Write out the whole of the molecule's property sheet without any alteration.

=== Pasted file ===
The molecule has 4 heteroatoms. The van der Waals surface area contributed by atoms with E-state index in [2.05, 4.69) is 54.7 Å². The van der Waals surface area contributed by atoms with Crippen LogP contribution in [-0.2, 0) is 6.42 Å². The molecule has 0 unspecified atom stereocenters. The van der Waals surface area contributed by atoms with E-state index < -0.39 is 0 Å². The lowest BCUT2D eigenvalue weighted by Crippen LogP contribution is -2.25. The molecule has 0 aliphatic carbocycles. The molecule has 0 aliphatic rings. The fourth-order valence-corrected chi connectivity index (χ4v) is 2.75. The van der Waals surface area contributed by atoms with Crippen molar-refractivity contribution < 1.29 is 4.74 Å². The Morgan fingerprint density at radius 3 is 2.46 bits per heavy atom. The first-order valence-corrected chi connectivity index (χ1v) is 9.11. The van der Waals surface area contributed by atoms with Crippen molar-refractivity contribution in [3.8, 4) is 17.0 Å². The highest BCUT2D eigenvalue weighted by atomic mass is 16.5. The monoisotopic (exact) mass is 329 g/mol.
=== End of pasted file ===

The molecule has 4 heteroatoms. The van der Waals surface area contributed by atoms with E-state index in [2.05, 4.69) is 54.7 Å². The van der Waals surface area contributed by atoms with Crippen LogP contribution in [-0.2, 0) is 6.42 Å². The molecule has 0 unspecified atom stereocenters. The van der Waals surface area contributed by atoms with E-state index < -0.39 is 0 Å². The lowest BCUT2D eigenvalue weighted by Crippen LogP contribution is -2.25. The molecule has 0 aliphatic carbocycles. The molecule has 0 aliphatic rings. The fourth-order valence-corrected chi connectivity index (χ4v) is 2.75. The van der Waals surface area contributed by atoms with Crippen molar-refractivity contribution < 1.29 is 4.74 Å². The Morgan fingerprint density at radius 3 is 2.46 bits per heavy atom. The first-order valence-corrected chi connectivity index (χ1v) is 9.11. The van der Waals surface area contributed by atoms with Crippen molar-refractivity contribution in [3.8, 4) is 17.0 Å². The highest BCUT2D eigenvalue weighted by atomic mass is 16.5. The monoisotopic (exact) mass is 329 g/mol.